Questions festered in my mind. I want so badly to love her just as much as I did before, but things are different, the facts have changed. Once she returned, could I learn to love my girlfriend to those depths again? Would I be able to feel comfortable and trusting in our relationship, if the issue were addressed and forgiveness was granted? Would I become so guarded and jaded, that I could no longer experience the manic joys and intense highs that I had in my state of ignorant bliss? Or are the cracks in the foundation of our relationship too deep to build anything else upon it at all?
Perhaps I'm not a big enough person for being able to completely forgive and overlook past transgressions. Or perhaps the magnitude of this betrayal was such that it didn't merit forgiveness in the first place. As I've matured, I've seen other relationships around me which have experienced a wide array of challenges, with varying degrees of emotional gut-wrenching, and equally varying degrees of responses. Sometimes the relationship can be repaired. Sometimes it can't. There is no black and white; there are infinite gradations of gray in between. And sure, time heals some wounds, but for some betrayals, the cut is so deep that all the time can't heal it enough. How people respond is personal, as there is no textbook for emotions of the heart. And people will respond differently. The question, then, comes down to how I will respond.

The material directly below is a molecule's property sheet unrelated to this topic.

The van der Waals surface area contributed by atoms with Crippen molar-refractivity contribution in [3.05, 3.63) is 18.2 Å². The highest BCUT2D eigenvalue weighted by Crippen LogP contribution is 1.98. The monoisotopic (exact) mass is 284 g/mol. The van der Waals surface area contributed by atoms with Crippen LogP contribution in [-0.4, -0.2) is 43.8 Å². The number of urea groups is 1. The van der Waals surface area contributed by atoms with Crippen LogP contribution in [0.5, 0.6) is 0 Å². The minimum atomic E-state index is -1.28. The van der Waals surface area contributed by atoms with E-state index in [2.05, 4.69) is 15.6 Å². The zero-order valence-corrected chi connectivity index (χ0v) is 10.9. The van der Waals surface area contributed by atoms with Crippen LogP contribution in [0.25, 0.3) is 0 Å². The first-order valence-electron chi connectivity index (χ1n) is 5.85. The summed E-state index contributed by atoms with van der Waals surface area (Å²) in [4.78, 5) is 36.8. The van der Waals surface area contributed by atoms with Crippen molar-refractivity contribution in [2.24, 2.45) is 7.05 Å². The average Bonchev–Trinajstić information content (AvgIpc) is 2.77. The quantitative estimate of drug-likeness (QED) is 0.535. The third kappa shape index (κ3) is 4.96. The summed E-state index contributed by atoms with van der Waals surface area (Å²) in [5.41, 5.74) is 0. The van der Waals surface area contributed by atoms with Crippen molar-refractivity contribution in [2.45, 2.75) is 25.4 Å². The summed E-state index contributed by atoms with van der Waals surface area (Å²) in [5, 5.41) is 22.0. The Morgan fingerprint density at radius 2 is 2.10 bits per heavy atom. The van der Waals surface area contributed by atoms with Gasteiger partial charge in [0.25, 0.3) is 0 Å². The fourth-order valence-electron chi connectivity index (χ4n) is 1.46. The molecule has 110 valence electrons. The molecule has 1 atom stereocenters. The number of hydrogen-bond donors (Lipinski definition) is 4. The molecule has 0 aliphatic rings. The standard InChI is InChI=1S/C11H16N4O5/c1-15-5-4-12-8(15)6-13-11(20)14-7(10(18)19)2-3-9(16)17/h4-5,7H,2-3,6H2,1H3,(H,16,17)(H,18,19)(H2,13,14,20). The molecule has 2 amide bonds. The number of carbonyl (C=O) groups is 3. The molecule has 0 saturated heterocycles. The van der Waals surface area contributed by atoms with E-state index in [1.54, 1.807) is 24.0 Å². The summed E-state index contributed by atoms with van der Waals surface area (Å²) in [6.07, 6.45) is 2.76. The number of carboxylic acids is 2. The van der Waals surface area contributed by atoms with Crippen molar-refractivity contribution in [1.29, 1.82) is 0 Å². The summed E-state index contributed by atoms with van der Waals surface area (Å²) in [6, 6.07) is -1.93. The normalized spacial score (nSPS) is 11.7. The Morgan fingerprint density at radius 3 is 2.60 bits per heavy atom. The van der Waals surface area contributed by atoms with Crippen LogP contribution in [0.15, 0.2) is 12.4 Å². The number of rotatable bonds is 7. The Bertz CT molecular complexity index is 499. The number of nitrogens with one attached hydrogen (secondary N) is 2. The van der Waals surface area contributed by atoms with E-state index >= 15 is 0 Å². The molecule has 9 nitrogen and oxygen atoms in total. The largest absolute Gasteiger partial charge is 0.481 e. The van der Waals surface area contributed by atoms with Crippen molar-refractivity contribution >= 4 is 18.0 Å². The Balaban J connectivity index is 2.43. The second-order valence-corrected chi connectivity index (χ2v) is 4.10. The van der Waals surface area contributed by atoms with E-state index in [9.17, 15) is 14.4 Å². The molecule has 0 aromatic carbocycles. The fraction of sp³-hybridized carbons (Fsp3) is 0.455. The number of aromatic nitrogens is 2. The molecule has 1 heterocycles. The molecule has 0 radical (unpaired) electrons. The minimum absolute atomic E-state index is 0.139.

I have spent the last seven weeks stewing in my own juices. Some weeks, I do better than others. Sometimes, I can find solace and success in other pursuits and diversions, such that I don't think I need my girlfriend at all. Other times, I want to grab a hold of the elephant in the room and throttle it with all my might until all truths are revealed, emotions are raw and exposed, and issues are resolved.
When she gets back, and stands there in front of me for the first time in a while, I honestly don't know how I'll respond. I don't know if I can keep my own emotions in check. I don't know if I can be the better man and turn the other cheek. I don't know if I'm mature enough to handle this situation in the first place, with a flood of conflicting emotions happening all at once.
I am pretty sure I can be okay with it, and possibly just move on for now. I don't know, however, if I can feel the same way about her, deep in my heart. And maybe that conflict is okay, is good enough to manage; maybe, this is good enough for me. For now.
So here she is. There's a knock at the door. She's standing right in front of me, suitcase in hand, cute as a button, and she simply says with an ever-so-slight smile, "Hi."
Welcome back, Manny Ramirez.
photo credit: Nick Dolding/Digital Vision, Getty Images Osvlado Zoom